Great, great discussion. When you think about all of the different applications and use cases that you both articulated so nicely, maybe one of the questions I started thinking about is, what makes this different in terms of quality culture as opposed to just a culture-based assessment? I mean, I think there’s a lot of things that are out there in the in the market space around cultural assessment tools. Quality Pulse® really does focus on quality culture specifically. Can we talk a little bit about that in terms what makes that unique?
Sure. I’ll take that one, Jerry. There’s a great number, as you mentioned, of culture assessments. Some are developed within the company. Some are provided by 3rd parties. Those deal with a generalized business context and are applicable to a wide variety of industries whether it be sales, development, manufacturing, etc. What’s unique about Quality Pulse® is we’ve taken that body of research, and a lot of that understanding of behavioral context in an organization, and then adapted into what we all know is a structured regulatory framework for life sciences. The regulations for both pharmaceuticals, biopharmaceuticals, devices, combination products, those regulations are diverse, they are specific in some cases, and they put operating constraints around how things are done. You have to have certain systems in place in order to meet the regulation and do your business. Those constraints have to be accounted for in the culture model because they constrain behavior and drive uptake of beliefs of what’s important. Quality Pulse® has built that into it so we understand that operating context that’s unique to life sciences. So, that’s how it differentiates change from those general, what are often HR, and leadership-type, culture assessments.
What I like about the tool that has been developed, beyond what Ken has said, is the fact that we focus on behaviors. We ask a lot of very pointed questions against scenarios to ask people what they observe in their environment. What are the messages in their environment? What’s being said versus what do they see? What do they hear? Think about being a new employee in the company when you come in…there’s everything you read in the procedures, and the policies, and all the things that you’re trained on when you’re in a regulated-type environment. And then you get to budget season, or performance review season, or other periods of time and you ask your peers, what’s really important here? What’s the real scoop? Right? What’s the real skinny? What does the boss really want?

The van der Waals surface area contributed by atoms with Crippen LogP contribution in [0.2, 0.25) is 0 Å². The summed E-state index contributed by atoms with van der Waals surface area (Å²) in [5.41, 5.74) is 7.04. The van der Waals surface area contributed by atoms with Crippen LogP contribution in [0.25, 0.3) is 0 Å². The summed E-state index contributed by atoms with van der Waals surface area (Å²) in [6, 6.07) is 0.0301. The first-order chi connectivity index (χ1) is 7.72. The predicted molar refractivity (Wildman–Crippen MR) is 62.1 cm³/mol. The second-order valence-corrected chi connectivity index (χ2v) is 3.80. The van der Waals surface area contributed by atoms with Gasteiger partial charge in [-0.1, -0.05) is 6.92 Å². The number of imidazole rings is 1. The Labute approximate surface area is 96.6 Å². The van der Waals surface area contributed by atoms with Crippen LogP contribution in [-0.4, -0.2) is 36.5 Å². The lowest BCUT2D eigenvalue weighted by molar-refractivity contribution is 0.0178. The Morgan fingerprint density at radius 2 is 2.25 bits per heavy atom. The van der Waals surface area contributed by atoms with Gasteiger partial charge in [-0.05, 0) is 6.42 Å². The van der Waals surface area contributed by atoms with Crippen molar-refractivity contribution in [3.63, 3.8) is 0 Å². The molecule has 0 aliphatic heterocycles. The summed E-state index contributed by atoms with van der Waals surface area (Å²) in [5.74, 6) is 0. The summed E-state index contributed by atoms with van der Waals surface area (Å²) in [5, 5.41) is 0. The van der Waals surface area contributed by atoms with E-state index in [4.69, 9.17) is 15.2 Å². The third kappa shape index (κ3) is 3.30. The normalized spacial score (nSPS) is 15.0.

And you know, I find that interesting because, as this tool has been developed, what differentiates our tool from some of the other quality culture surveys out there, frankly, is many of those are talking about the suitability, and the applicability, and how well the quality system as it’s designed is executed. Right, Ken? And what ours does is not focus on how well your quality system is designed, or how well people are executing CAPA, it asks things like, so when you need a CAPA in your company does your boss put the best people or the worst people against the CAPA? And how high on the priority list is the execution in the completion of that CAPA? And what’s the expectation about the robustness and thoroughness of the root cause investigation?
So, based on the experience Ken, and I, and others have had that have been involved in the development of tool, what we know about quality culture is – it’s all about what people do, and what you see, and what the boss says and does, and how that’s different from the slogans on the wall, the official messages and memos that come out, and all of that sort of thing. Right, Ken?
Absolutely! You touched on one point that I recall from our many discussions in the development of the tool. How we had to pivot and become acutely aware that this is not an audit. This is not trying to assess the health of your quality system. We’ve all done audits, we all see what those are, and there’s plenty of great audits. Most companies have their own internal audits, and there are people who do those audits. It’s a context, but it’s not what we’re getting at. We’re looking at what’s driving behavior, and belief drives behavior, and systems provide context. That’s a unique perspective that I think Quality Pulse® brings that no one else does. It’s not benchmarking, it’s not seeing how well are we doing against our peers… that’s interesting, but it’s not driving improvement and action.